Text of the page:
Powered by WebAds

Sunday, December 25, 2005

Merry Anniversary

"Don't go to Chicago."

Four words.

Four words my father said to me. Four words that could have changed my life, had I listened to them. But of course, I did not. Why not? Because when you're 19 and someone offers to fly your band across country to play for a youth convention, you ignore your Old Man's advice and you go.

His reasoning had absolutely nothing to do with the outcome of the trip. He told me not to go because it was cold in Chicago. No arguing with that. It was -17 degrees when I got off the plane at O'Hare. -17? I had never experienced cold like that. We musicians were dressed for New York cold, not Chicago cold. We shivered in the overstuffed cars all the way to Lake Geneva.

So he was right about the cold. But I went to the Midwest to play music. What neither he nor I expected was that I would come back with a wife.

Well, maybe it wasn't quite that dramatic. The convoy of cars drove from Chicago's O'Hare Airport for a little over an hour in the freezing dark of night until we pulled up in front of the Americana Club in Lake Geneva, Wisconsin. We shlepped our bags, amps and instruments into the convention center. I looked at my bass speaker. It was demolished. It looked as if one of the baggage handlers had taken a real dislike to it. And maybe he and a few of his friends had jumped up and down on the speaker. A few. Dozen. Times. This was bad. Because I had talked some very reluctant YU guy into lending it to me for the trip.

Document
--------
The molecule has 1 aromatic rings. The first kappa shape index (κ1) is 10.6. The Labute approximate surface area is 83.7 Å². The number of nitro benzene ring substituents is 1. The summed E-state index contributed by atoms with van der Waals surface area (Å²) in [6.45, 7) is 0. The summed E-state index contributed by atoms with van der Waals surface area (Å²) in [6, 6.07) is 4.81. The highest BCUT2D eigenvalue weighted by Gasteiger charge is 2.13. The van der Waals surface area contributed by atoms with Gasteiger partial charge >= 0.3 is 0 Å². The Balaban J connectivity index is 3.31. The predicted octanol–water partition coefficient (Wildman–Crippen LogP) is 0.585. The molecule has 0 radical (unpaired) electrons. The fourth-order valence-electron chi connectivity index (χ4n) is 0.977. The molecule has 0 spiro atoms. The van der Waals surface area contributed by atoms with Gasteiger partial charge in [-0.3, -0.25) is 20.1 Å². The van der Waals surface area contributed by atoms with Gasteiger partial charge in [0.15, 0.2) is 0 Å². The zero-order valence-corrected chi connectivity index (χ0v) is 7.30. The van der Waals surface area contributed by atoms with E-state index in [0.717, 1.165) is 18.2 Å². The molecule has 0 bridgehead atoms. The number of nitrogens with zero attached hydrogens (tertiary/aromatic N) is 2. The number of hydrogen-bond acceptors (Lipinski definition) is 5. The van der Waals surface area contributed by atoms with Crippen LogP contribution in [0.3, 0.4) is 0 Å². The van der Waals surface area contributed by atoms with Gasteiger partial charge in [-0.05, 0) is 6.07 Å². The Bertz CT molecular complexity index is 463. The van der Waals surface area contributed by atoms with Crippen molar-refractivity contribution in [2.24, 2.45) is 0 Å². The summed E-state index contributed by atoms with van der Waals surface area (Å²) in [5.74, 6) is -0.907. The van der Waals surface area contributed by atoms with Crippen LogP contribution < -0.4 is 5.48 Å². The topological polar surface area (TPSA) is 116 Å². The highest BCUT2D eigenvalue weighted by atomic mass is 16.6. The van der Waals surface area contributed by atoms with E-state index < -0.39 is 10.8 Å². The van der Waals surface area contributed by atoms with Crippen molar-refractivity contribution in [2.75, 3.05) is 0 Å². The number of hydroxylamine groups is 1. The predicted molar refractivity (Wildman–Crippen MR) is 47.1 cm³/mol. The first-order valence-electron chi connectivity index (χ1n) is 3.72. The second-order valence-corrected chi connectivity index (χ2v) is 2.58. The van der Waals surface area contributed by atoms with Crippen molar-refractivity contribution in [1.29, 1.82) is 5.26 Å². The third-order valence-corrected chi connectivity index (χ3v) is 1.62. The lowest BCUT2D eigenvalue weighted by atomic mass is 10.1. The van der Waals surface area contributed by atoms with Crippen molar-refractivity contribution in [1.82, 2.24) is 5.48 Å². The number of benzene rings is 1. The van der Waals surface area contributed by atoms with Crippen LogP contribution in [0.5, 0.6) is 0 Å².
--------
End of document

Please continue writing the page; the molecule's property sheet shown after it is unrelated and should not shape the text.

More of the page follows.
I think I had a very pathetic look on my face when the director of event introduced me to my...crew. Actually, I'm not sure what I was supposed to call them. I never had a crew before. But it was a pair of young women who were supposed to be responsible for the band. Get us tea. Keep us from kvetching. Make sure we showed up to play. I don't want to cast aspersions any prior musicians, but apparently, the previous band had required quite a bit of TLC.

Back to sad little me trying to figure out how I was a) going to play without a bass speaker and b) explain to the guy back home that I ruined his cabinet. I was pretty sad-looking when they introduced me to this thin little waif of a girl with the biggest bluest eyes I had ever seen and told me she was responsible for keeping me happy. That took me by surprise. None of the band knew how to react. Normal people would have probably introduced themselves and thanked them for their offer of help.

We instead decided to pretend we were from England. Well, if they were going to go to the trouble of treating us like rock stars, we might as well act like rock stars! We put on our best Spinal Tap accents and promptly began acting like a bunch of immature putzes. At some point during the weekend, our accents ran out. Despite this, our 'crew' continued to do their jobs and pay attention to us.

I wasn't sure what to make of the blue-eyed one. She seemed refined and somewhat delicate. But as soon as she opened her mouth, you could tell who was in charge. She was telling everyone what to do. The regional director. The head adviser. The technical director. My guitar player. But that wasn't the surprising part. The surprising part was that everyone listened! I don't think that convention could have run without her.